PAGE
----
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Lutheran Reformation extended to music

By DENISE REED

For EO Media Group

Published on October 31, 2017 3:22PM

A stained glass window at Clatsop Community College’s Performing Arts Center bears the first line of Martin Luther’s most famous hymn.

Photo by Carol Smith

A stained glass window at Clatsop Community College’s Performing Arts Center bears the first line of Martin Luther’s most famous hymn.

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Martin Luther posted his Ninety-five Theses in 1517.

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Martin Luther posted his Ninety-five Theses in 1517.

Buy this photo
Denise Reed

Denise Reed


In the fall of 1517, a professor and Augustinian priest named Martin Luther prepared a list of 95 theological postulates intended for academic debate. This thrust the Catholic Church into a confrontation that led to the “reforming” of the church — an event that came to be known as the Protestant Reformation.

Now, 500 years later, Lutherans celebrate not only the reformation of church theology but how it impacted the arts, including music.

When Luther translated the sacred texts of the Bible into the vernacular, his native German, this sealed the Reformation’s influence on both the church and music, enriching the late Medieval and Renaissance periods. And it continues to enrich the lives of worshipers and music lovers alike.

As a non-theologian, I can’t comment on the religious impact of Luther’s Ninety-five Theses, but, humbly, I can speak to the impact the Reformation’s music had on choral music that came after.

Luther’s conviction that music was a vehicle for evangelical proclamation gave birth to a new genre of church music: the German chorale, whose form generations of composers have used to write motets, cantatas, concertos and other pieces.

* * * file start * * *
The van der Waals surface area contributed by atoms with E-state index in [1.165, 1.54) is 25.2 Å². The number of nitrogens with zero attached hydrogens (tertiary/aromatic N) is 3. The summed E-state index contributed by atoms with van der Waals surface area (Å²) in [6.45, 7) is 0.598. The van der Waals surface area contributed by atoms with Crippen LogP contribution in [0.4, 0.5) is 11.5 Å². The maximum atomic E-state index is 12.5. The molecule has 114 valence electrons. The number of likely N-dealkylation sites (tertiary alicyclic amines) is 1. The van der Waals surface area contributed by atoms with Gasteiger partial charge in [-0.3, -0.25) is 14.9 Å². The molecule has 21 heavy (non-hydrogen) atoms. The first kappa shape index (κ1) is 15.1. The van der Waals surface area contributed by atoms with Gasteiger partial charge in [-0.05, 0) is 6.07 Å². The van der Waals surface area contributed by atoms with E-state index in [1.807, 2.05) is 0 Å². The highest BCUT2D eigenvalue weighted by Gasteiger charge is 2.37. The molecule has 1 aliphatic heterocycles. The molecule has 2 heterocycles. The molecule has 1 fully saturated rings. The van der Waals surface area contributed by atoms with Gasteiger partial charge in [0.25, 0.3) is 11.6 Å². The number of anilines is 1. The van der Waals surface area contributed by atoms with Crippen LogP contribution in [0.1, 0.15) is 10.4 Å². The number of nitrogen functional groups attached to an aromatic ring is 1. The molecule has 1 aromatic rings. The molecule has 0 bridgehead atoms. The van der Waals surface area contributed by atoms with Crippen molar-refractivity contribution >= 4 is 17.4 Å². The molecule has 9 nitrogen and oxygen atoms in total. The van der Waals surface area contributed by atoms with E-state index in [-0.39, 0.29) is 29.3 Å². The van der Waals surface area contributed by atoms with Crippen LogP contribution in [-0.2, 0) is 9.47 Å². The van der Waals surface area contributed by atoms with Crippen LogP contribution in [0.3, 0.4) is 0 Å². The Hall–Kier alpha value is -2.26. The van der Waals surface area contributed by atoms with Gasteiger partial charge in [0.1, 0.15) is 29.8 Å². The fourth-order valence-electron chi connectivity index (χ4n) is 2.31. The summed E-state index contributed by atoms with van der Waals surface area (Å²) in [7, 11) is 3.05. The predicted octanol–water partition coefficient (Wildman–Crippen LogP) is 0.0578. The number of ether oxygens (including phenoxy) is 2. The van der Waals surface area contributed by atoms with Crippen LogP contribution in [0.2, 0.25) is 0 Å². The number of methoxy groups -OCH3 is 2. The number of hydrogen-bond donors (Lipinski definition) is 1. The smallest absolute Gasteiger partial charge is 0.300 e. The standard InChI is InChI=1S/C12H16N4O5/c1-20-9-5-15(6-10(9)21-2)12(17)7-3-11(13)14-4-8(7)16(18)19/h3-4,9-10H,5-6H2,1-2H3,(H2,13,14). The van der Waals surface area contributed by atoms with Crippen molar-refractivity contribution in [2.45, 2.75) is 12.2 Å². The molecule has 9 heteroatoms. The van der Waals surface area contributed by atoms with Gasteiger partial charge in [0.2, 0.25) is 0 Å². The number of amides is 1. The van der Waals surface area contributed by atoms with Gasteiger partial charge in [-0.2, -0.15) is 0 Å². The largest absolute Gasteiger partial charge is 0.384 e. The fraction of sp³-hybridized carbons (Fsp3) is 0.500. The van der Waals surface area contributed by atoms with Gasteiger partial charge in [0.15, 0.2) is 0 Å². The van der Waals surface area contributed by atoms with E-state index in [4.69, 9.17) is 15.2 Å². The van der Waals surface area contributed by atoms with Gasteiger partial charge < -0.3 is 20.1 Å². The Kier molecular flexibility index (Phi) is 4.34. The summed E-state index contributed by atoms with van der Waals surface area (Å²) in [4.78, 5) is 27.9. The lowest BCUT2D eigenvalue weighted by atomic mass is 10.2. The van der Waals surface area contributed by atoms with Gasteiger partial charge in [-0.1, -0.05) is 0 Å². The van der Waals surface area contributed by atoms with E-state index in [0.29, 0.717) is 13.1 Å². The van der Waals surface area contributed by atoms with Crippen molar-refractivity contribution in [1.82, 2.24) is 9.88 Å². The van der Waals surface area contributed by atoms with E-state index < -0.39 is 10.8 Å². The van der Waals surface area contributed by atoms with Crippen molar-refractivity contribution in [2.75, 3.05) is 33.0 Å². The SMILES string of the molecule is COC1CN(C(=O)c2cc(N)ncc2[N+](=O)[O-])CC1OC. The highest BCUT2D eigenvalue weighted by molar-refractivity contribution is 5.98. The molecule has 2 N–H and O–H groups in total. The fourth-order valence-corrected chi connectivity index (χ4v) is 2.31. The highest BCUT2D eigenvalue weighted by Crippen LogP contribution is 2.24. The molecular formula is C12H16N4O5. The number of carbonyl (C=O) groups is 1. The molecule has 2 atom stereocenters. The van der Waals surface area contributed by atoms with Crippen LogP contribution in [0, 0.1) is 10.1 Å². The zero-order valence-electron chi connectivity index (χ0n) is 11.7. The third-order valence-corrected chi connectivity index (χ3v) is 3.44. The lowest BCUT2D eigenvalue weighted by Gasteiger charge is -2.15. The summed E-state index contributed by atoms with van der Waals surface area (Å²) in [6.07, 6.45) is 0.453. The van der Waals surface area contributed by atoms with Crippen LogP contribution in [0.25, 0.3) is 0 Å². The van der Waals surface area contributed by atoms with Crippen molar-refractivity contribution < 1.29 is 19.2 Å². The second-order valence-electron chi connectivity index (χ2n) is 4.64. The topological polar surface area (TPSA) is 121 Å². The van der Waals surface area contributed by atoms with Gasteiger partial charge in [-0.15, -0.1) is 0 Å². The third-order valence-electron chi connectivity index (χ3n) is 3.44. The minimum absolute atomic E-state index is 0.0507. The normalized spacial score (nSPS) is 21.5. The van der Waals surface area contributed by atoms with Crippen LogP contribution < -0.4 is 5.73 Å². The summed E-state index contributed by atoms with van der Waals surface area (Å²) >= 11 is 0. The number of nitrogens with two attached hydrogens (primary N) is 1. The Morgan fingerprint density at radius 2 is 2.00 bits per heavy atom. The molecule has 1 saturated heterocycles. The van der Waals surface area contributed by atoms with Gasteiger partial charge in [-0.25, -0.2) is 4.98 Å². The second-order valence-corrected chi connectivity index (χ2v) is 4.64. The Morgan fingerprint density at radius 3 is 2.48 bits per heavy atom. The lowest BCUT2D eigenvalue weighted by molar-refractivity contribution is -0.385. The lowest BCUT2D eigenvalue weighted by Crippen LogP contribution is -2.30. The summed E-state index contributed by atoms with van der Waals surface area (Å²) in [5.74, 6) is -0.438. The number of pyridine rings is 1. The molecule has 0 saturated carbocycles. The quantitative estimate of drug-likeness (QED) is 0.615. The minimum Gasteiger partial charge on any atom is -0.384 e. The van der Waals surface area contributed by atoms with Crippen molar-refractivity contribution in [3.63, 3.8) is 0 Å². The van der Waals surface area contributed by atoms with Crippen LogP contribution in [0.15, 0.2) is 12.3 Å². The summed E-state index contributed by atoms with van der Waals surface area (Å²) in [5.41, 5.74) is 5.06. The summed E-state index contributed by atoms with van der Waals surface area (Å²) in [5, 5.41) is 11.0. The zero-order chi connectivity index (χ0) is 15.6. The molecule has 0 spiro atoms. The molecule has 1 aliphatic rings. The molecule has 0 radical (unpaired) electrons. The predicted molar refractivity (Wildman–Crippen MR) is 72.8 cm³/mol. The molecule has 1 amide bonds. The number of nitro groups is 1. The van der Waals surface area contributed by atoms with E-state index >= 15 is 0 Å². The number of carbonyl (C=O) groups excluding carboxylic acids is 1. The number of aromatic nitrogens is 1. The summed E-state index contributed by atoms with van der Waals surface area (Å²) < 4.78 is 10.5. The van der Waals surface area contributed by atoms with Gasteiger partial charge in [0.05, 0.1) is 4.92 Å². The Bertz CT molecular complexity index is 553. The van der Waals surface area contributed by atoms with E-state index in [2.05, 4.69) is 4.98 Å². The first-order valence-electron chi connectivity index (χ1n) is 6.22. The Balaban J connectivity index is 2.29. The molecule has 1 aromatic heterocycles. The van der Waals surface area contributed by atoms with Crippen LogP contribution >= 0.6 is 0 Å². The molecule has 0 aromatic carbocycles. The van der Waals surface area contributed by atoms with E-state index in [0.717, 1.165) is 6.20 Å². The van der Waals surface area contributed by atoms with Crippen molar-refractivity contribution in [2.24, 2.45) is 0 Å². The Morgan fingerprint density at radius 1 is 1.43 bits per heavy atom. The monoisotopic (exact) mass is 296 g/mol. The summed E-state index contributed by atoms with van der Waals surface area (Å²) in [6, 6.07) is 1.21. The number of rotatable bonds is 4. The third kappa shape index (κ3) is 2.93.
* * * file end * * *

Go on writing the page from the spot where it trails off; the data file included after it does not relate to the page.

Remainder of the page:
His ideas inspired two of the most prolific and popular composers: Johann Sebastian Bach and George Frederick Handel.


The Lutheran chorale


Luther believed that art is part of a complete life. If life is to be well-rounded, it must be beautiful, as well as true and good. Without beauty, the act of worship, however sincere, is imperfect, incomplete.

According to Luther’s theology of sound, music is not of human invention but a gift from God, and that it is present in the natural world, imbued in all creatures, even in the sound of the wind.

The human voice, though, was what captivated him most. The voice articulates words and the meanings behind them, and Luther believed the words of God have the power to transform those who hear it spoken or sung. What a concept!

The chorale form comprises congregational hymns, written in the vernacular (German) whose content was meant to instruct the largely illiterate Medieval populace in the Bible’s contents. The hymns functioned as worship songs declaring statements of Christian faith.

Luther himself wrote numerous hymns, and he penned motets developing the polyphonic forms that have become an essential part of modern music.

Bach, Handel and Mendelssohn used the chorale form in compositions beloved by many denominations and nationalities.

And though choral music began with sacred subject matter, it is loved by sacred and secular singers and audiences.


‘Messiah’ performance in Astoria


Handel’s “Messiah” has become the most widely performed composition in every country. This year, countless choirs worldwide, including our own North Coast Chorale (which I conduct), will present the piece as a “sing-along” 4 p.m. Nov. 26 at Clatsop Community College’s Performing Arts Center (located at Franklin and 16th streets).

The performance will benefit the food banks of Clatsop County, just as the profit from the first performance of “Messiah” in 1742 went to widows, orphans and debtors of 18th century England.

A stained glass window facing 16th Street at the Performing Arts Center uses the first line of Luther’s most famous hymn, “A Mighty Fortress is Our God.” The window was a major focus of the Lutheran congregation that built the church during the Great Depression.

For many years, this window has been covered, concealed from passersby; you must come into the Performing Arts Center to see it, and the “Messiah” sing-along will give listeners an opportunity to do just that.


Sacred song


As Lutherans the world over prepare to celebrate the 500th anniversary of the Reformation’s origin, remember that the Lutheran chorale’s sacred song has affected us all, performers and listeners.

And when you see the stained glass window at the Performing Arts Center, think of the profound effect this priest, monk, singer and composer had on the development of music.

Denise Reed is the conductor of the North Coast Chorale and a member of the Oregon Humanities Board of Directors. She teaches opera and music appreciation, along with world music and the histories of some of America’s popular styles of music, at Clatsop and Tillamook Bay community colleges.



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